CANBERRA, Australia (AP) – The Australian ambassador to Beijing has reportedly described China as a “revenge” and “unreliable” trading partner as Australian officials revealed a sharp drop in most exports to the strongest market.
Ambassador Graham Fletcher told the China-Australia Business Group at an online briefing in Beijing on Thursday that he was not aware of any Chinese damage to Australia’s international trading experience.
“It turned out to be as unreliable as the trading partner, it is even revenge,” Fletcher was quoted as saying by the Australian Broadcasting Corp on Friday.
The Australian Department of Foreign Affairs did not immediately comment on the accuracy of the media reports.
The diplomatic rift between free trade partners has worsened since Australia demanded an independent inquiry into the coronavirus epidemic a year ago.
Australian exports of coal, wine, barley, cotton, lobster and wood have either been blocked or severely disrupted, usually for unknown reasons.
China is unlikely to disrupt iron ore trade, Australia’s most profitable export, while production in Brazil, Australia’s main rival, is disrupted by the epidemic.
Due to high iron ore prices, Australia’s exports to China in the last six months of 2020 fell by only 2% compared to the same period last year.
But after the iron ore was extracted, Australia’s exports to China would fall by about 40%, said Ellie Lawson, a department official.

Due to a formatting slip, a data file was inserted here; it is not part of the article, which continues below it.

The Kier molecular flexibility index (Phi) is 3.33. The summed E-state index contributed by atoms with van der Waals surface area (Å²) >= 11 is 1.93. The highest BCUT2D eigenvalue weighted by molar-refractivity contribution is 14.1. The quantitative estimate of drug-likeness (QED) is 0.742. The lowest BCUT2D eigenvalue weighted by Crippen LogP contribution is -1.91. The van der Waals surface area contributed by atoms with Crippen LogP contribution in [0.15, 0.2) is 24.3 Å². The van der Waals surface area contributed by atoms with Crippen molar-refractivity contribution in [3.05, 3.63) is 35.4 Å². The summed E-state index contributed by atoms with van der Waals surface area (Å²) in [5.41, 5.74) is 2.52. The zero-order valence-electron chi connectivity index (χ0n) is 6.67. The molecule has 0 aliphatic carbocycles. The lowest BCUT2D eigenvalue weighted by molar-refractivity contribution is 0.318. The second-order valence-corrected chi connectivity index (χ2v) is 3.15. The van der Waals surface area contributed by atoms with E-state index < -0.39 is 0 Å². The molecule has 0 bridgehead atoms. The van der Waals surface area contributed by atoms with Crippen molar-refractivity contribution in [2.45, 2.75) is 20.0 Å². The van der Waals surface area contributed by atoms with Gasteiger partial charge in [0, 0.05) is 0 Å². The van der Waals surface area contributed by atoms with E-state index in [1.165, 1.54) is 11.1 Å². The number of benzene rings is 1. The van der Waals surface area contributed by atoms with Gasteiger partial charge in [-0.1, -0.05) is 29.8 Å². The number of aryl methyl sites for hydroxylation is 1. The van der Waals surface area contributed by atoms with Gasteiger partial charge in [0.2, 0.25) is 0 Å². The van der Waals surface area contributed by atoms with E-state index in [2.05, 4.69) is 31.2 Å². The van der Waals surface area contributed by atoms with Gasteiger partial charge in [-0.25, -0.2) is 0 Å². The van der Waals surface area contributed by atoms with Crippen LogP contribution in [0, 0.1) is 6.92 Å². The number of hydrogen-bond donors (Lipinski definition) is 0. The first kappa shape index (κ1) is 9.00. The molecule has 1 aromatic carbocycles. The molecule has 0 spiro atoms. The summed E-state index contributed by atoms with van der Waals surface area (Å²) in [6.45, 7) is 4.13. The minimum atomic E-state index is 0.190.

“We have seen significant declines in some products,” Lawson said.
Officials did not value the dollar in exports.
The epidemic had a negative impact on Australian exports, but exports fell by 22% to countries outside China, said Ennie Gordon, the department’s economist.
Forty ships carrying Australian coal remained off the coast of China, some for “several months,” said Department Secretary Francis Adamson.
Australian coal exports to India և Japan aponia have “grown significantly”, limiting the decline in overall coal exports to Australia’s second most valuable commodity to 8%, Gordon said.
In January, Commerce Minister Dan Tehan wrote a letter to China’s new Commerce Minister Wang Wentao to establish communication lines. But Wang did not answer, Lawson said.
Prime Minister Scott Morrison on Friday welcomed US Secretary of State Anthony Blinken’s criticism of the “open economic coercion of Australia and China” in Brussels.
“We want to have a positive trade relationship with China; we obviously have some difficult issues in that relationship, we really appreciate the great support we have had from liberal democracies around the world. “No less than the United States,” Morrison told reporters.
“We have always wanted to work on these issues. But while we do big business in Australia, we do not trade who we are; we do not sell our values. “When!” Morrison added.